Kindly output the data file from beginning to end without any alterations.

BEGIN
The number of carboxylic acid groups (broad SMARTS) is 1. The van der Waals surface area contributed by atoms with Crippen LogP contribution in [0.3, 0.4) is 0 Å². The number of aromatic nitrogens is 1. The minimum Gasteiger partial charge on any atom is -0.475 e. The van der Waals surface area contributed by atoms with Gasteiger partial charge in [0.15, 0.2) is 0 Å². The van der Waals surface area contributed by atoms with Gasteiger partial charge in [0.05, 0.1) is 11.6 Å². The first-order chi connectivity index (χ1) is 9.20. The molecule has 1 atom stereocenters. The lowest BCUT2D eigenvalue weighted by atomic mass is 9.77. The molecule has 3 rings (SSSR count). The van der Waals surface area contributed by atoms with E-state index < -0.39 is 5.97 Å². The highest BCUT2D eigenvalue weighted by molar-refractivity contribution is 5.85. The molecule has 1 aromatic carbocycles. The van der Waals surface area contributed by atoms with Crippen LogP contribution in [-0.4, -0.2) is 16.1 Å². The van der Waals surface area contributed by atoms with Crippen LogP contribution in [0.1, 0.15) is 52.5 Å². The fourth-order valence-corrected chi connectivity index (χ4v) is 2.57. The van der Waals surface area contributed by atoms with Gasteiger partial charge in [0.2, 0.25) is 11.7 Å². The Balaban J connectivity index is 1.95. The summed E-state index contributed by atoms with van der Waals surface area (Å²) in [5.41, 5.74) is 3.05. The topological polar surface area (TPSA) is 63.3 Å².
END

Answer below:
The number of carboxylic acid groups (broad SMARTS) is 1. The van der Waals surface area contributed by atoms with Crippen LogP contribution in [0.3, 0.4) is 0 Å². The number of aromatic nitrogens is 1. The minimum Gasteiger partial charge on any atom is -0.475 e. The van der Waals surface area contributed by atoms with Gasteiger partial charge in [0.15, 0.2) is 0 Å². The van der Waals surface area contributed by atoms with Gasteiger partial charge in [0.05, 0.1) is 11.6 Å². The first-order chi connectivity index (χ1) is 9.20. The molecule has 1 atom stereocenters. The lowest BCUT2D eigenvalue weighted by atomic mass is 9.77. The molecule has 3 rings (SSSR count). The van der Waals surface area contributed by atoms with E-state index < -0.39 is 5.97 Å². The highest BCUT2D eigenvalue weighted by molar-refractivity contribution is 5.85. The molecule has 1 aromatic carbocycles. The van der Waals surface area contributed by atoms with Crippen LogP contribution in [-0.4, -0.2) is 16.1 Å². The van der Waals surface area contributed by atoms with Crippen LogP contribution in [0.1, 0.15) is 52.5 Å². The fourth-order valence-corrected chi connectivity index (χ4v) is 2.57. The van der Waals surface area contributed by atoms with Gasteiger partial charge in [0.2, 0.25) is 11.7 Å². The Balaban J connectivity index is 1.95. The summed E-state index contributed by atoms with van der Waals surface area (Å²) in [5.41, 5.74) is 3.05. The topological polar surface area (TPSA) is 63.3 Å².